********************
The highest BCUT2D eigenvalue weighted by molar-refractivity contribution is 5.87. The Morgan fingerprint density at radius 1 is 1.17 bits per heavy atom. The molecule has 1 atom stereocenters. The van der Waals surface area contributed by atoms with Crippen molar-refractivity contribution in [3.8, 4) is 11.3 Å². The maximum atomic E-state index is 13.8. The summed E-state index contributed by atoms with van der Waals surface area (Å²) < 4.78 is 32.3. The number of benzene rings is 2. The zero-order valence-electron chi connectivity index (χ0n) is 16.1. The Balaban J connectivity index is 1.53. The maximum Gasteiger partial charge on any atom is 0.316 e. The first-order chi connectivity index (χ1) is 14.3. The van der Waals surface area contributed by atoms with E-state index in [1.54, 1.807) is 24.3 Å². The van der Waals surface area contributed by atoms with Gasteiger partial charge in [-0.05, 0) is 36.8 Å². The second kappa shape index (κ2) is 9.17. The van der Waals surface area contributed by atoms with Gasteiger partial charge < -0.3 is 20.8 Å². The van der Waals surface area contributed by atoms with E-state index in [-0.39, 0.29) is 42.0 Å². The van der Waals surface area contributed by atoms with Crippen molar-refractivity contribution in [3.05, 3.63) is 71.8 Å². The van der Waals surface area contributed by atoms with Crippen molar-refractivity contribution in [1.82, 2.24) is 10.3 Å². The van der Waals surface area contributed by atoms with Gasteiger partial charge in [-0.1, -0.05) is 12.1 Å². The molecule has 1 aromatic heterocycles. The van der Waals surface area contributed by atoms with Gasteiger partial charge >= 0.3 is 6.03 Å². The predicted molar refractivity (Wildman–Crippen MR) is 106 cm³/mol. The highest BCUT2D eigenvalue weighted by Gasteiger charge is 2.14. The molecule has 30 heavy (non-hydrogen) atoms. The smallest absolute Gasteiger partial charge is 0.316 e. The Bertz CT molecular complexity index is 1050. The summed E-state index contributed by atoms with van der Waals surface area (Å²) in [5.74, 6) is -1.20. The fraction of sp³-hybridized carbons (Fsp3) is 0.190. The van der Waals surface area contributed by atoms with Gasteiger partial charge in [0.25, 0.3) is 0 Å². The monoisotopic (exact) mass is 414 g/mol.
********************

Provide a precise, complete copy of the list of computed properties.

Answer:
The highest BCUT2D eigenvalue weighted by molar-refractivity contribution is 5.87. The Morgan fingerprint density at radius 1 is 1.17 bits per heavy atom. The molecule has 1 atom stereocenters. The van der Waals surface area contributed by atoms with Crippen molar-refractivity contribution in [3.8, 4) is 11.3 Å². The maximum atomic E-state index is 13.8. The summed E-state index contributed by atoms with van der Waals surface area (Å²) < 4.78 is 32.3. The number of benzene rings is 2. The zero-order valence-electron chi connectivity index (χ0n) is 16.1. The Balaban J connectivity index is 1.53. The maximum Gasteiger partial charge on any atom is 0.316 e. The first-order chi connectivity index (χ1) is 14.3. The van der Waals surface area contributed by atoms with E-state index in [1.54, 1.807) is 24.3 Å². The van der Waals surface area contributed by atoms with Gasteiger partial charge in [-0.05, 0) is 36.8 Å². The second kappa shape index (κ2) is 9.17. The van der Waals surface area contributed by atoms with Gasteiger partial charge < -0.3 is 20.8 Å². The van der Waals surface area contributed by atoms with E-state index in [-0.39, 0.29) is 42.0 Å². The van der Waals surface area contributed by atoms with Crippen molar-refractivity contribution in [3.05, 3.63) is 71.8 Å². The van der Waals surface area contributed by atoms with Crippen molar-refractivity contribution in [1.82, 2.24) is 10.3 Å². The van der Waals surface area contributed by atoms with Gasteiger partial charge in [-0.1, -0.05) is 12.1 Å². The molecule has 1 aromatic heterocycles. The van der Waals surface area contributed by atoms with Gasteiger partial charge >= 0.3 is 6.03 Å². The predicted molar refractivity (Wildman–Crippen MR) is 106 cm³/mol. The highest BCUT2D eigenvalue weighted by Gasteiger charge is 2.14. The molecule has 30 heavy (non-hydrogen) atoms. The smallest absolute Gasteiger partial charge is 0.316 e. The Bertz CT molecular complexity index is 1050. The summed E-state index contributed by atoms with van der Waals surface area (Å²) in [5.74, 6) is -1.20. The fraction of sp³-hybridized carbons (Fsp3) is 0.190. The van der Waals surface area contributed by atoms with Gasteiger partial charge in [0.25, 0.3) is 0 Å². The monoisotopic (exact) mass is 414 g/mol.